Reason #65. In fact, UBC directly profits from this environmental degradation through these investments to the tune of roughly $27 million a year. This is because its wholly-owned subsidiary Investment Management Trust Inc. (IMANT), the people deciding who those aforementioned “external managers” are, manages about $100 million worth of dirty energy investments, about 10% of UBC’s approximately $1 billion endowment fund.

Reason #66. These investments sit with fossil fuel companies known for a wide range of pollution, labour, maintenance, and legal issues like Chevron Corp., ConocoPhillips, ExxonMobil, Halliburton (yes, that very Halliburton), Kinder Morgan, Marathon Oil, Occidental Petroleum, Phillips 66, Spectra Energy, Sunoco, Apache Corporation, Chesapeake Energy, as well as dozens of other lesser known oil companies.

Reason #67. This does not take into account UBC’s $1.15 billion staff pension plan (p. 20), similarly managed by IMANT, which has a comparable 12-13% of its infrastructure investments in electric and gas, 31% of its property investment in industrials, and 25% of their equity investments in industrials and energy (p. 23-25). As far as I’m aware, it is still unknown what amount of these investments lie in fossil fuel or mining companies.

Reason #68. After much recently growing pressure from student groups and climate activists for North American universities to divest from fossil fuel funds, UBC finally approved a responsible investment protocol in 2014 that includes a list of five (quite steep) requirements for divestment from a fund, via the (totally not rigged, they swear) BoG. If you only read UBC’s announcement of the new policy, however, you would have no idea divestment is even a possibility because, despite being the most significant change from the policy adopted a year prior, it isn’t mentioned in President Toope’s news release. It also paints the adoption of the new policy (which only came after months of shaming from activists in the media) as work by the “Board [of Governors] to provide positive leadership.”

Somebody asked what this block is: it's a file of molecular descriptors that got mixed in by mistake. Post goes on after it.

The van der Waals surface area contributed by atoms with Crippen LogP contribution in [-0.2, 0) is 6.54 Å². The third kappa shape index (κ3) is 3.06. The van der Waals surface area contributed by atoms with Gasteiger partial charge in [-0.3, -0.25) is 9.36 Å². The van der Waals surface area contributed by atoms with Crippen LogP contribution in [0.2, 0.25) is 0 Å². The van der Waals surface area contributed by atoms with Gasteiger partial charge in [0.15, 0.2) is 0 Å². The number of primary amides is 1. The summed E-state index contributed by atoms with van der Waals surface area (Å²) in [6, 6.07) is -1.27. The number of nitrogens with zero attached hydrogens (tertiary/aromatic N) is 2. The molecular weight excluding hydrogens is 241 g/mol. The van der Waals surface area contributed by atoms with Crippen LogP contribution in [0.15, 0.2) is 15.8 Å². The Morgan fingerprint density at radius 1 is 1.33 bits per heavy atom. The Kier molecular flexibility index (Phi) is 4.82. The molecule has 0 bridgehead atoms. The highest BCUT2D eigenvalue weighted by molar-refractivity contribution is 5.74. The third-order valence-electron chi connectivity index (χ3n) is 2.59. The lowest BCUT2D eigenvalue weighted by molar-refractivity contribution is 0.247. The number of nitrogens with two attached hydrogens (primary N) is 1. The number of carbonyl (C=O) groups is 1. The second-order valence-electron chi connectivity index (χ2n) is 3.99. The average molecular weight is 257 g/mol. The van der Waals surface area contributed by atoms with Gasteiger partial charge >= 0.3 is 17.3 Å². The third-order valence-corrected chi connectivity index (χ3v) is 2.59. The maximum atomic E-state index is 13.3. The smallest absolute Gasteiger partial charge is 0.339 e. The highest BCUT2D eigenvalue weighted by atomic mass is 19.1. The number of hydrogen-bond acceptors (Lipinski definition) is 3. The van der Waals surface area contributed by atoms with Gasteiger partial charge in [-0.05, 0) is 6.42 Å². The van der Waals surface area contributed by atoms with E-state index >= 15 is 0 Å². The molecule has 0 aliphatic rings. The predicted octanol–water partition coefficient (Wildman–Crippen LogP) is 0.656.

Reason #69. The April 2014 announcements of new investing policies might have been silent on divestment because, in that previous planning for a responsible investment policy in 2013, “leaders in the responsible investment field” found divestment less favorable than a policy of “[environmental, social, and governance] principles and engagement with companies to improve performance.” This favours the status quo of current investments over the alleged costs of divesting from any problematic funds, even giving a three year window for fund managers to incorporate environmental, social, and governance principles into their portfolios. It’s also important to note that a discussion with experts to determine a responsible investment policy did not begin until 2010.

Reason #70. BC university faculty and students don’t want their schools profiting off fossil fuels. 66% of UVic faculty want their university to divest from fossil fuel funds. 71% of SFU faculty want their university to divest from fossil fuel funds. 77% of UBC students want their university to divest from fossil fuel funds. UBC faculty will hold a referendum over late January and early February on whether they will likewise call for the administration to divest.

Reason #71. Even ignoring the environmental responsibility, evidence shows (p. 9) it’s likely more profitable for investments anyway to divest from these funds. Portfolios without fossil fuel funds perform better, and avoid the risks of the sometimes volatile fossil fuel market and any potential carbon market bubble.